Infoscience

Journal article

Enhancing Radiotherapy by Lipid Nanocapsule-Mediated Delivery of Amphiphilic Gold Nanoparticles to Intracellular Membranes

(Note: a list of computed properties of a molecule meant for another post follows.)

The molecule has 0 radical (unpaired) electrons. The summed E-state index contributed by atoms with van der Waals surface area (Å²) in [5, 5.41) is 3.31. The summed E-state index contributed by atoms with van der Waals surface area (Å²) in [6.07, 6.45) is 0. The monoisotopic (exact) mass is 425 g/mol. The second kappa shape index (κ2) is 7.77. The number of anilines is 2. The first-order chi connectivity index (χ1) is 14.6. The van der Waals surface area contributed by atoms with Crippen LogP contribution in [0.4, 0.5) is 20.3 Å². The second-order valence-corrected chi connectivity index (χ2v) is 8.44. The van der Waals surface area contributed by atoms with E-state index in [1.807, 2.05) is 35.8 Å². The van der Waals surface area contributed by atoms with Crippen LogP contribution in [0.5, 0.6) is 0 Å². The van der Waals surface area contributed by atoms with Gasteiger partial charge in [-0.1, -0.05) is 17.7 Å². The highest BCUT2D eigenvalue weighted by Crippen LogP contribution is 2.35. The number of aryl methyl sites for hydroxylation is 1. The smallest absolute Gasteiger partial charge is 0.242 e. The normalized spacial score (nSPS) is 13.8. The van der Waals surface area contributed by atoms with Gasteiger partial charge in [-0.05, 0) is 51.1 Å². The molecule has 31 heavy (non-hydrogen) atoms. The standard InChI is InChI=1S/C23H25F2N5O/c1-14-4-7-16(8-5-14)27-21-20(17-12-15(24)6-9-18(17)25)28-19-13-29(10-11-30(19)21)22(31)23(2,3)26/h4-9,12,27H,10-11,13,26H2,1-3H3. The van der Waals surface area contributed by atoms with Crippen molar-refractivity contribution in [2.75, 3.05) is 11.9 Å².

Amphiphilic gold nanoparticles (amph-NPs), composed of gold cores surrounded by an amphiphilic mixed organic ligand shell, are capable of embedding within and traversing lipid membranes. Here we describe a strategy using crosslink-stabilized lipid nanocapsules (NCs) as carriers to transport such membrane-penetrating par-tides into tumor cells and promote their transfer to intracellular membranes for enhanced radiotherapy of cancer. We synthesized and characterized interbilayer-crosslinked multilamellar lipid vesicles (ICMVs) carrying amph-NPs embedded in the capsule walls, forming Au-NCs. Confocal and electron microscopies revealed that the intracellular distribution of amph-NPs within melanoma and breast tumor cells following uptake of free particles vs Au-NCs was quite distinct and that amph-NPs initially delivered into endosomes by Au-NCs transferred over a period of hours to intracellular membranes through tumor cells, with greater intracellular spread in melanoma cells than breast carcinoma cells. Clonogenic assays revealed that Au-NCs enhanced radiotherapeutic killing of melanoma cells. Thus, multilamellar lipid capsules may serve as an effective carrier to deliver amphiphilic gold nanoparticles to tumors, where the membrane-penetrating properties of these materials can significantly enhance the efficacy of frontline radiotherapy treatments.

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